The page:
I am the Most Wise Baviaan

(notes by Philip Holberton)



First published in Just So Stories for little children, following “How the Leopard Got his Spots”. Listed in ORG as No. 792.

Also collected in:

  • Inclusive verse (1919)
  • Definitive Verse (1940)
  • The Sussex Edition vol xiii and xxxiv (1939)
  • The Burwash Edition vol xii and xxvii (1941)
  • The Cambridge Edition (2013) Ed. Pinney, p. 891

The poem

This poem is spoken by a child persuading her father to go for a walk together to escape the visitors who have “come – in a carriage – calling.” Afternoon visits were a social convention in Edwardian days – and very dull for children who would have to wear party clothes and then sit still and keep quiet while the grown-ups gossiped. The proverbial saying “Children should be seen and not heard” was taken literally.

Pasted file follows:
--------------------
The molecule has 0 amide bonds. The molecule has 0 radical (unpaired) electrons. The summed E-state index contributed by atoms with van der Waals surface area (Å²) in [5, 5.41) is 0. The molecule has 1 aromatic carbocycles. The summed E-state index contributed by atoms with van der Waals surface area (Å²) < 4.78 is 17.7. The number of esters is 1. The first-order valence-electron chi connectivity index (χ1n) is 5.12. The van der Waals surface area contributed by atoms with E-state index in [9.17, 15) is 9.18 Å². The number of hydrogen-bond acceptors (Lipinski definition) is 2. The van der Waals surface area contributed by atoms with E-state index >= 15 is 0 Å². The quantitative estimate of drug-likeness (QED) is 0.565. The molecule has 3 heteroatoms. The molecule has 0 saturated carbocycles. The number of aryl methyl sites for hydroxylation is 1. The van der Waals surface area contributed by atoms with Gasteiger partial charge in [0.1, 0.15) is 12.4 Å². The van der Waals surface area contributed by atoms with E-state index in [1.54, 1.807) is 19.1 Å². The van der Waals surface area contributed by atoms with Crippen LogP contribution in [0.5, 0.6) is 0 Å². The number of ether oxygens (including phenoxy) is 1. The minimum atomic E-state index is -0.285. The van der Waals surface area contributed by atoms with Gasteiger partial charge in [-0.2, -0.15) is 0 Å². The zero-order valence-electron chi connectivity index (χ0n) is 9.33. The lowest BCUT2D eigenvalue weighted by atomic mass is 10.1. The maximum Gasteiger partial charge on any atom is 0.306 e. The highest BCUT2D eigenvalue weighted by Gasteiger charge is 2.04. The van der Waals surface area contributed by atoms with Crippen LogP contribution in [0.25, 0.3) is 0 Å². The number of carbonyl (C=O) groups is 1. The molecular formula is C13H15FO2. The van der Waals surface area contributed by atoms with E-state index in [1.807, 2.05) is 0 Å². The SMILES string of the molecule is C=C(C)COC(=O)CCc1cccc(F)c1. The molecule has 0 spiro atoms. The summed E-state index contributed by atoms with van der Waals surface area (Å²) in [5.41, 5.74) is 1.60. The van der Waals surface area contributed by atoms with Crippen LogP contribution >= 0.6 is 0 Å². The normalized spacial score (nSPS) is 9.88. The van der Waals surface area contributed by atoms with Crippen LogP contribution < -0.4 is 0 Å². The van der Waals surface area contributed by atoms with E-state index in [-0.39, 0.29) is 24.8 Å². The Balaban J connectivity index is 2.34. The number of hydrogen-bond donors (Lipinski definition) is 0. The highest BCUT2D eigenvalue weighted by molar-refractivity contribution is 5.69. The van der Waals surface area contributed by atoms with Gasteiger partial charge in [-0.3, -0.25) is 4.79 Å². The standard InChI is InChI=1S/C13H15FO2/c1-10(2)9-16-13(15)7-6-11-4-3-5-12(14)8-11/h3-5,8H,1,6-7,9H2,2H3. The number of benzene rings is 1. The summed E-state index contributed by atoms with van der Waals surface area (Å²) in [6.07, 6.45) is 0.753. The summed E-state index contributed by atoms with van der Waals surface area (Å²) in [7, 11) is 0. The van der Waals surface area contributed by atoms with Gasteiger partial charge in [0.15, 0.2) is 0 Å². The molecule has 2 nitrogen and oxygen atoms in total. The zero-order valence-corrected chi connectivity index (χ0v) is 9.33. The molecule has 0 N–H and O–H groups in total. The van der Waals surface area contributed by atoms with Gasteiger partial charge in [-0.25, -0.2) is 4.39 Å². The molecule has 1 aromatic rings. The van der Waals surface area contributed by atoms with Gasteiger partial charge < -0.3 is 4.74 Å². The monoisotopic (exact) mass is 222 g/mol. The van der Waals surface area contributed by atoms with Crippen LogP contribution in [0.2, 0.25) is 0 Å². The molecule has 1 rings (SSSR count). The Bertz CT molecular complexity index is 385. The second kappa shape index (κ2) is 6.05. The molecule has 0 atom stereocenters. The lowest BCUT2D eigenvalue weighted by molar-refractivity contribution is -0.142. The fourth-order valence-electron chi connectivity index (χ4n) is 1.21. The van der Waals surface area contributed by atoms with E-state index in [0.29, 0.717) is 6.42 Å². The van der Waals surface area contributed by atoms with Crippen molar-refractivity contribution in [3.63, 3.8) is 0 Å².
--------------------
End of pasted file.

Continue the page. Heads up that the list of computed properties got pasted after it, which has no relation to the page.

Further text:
See also our notrs on “I Keep Six Honest Serving-men“”


Notes on the Text

Most Wise Baviaan See the story (p.41 line 9) ‘Baviaan – the barking, dog-headed Baboon, who is Quite the Wisest Animal in All South Africa.’ ‘Baviaan’ is Dutch for ‘baboon’.

skitter  move about swiftly.

melt into the landscape become invisible, as the animals did in the story.

anything anything at all is better than sitting with the visitors.

©Philip Holberton 2017 All rights reserved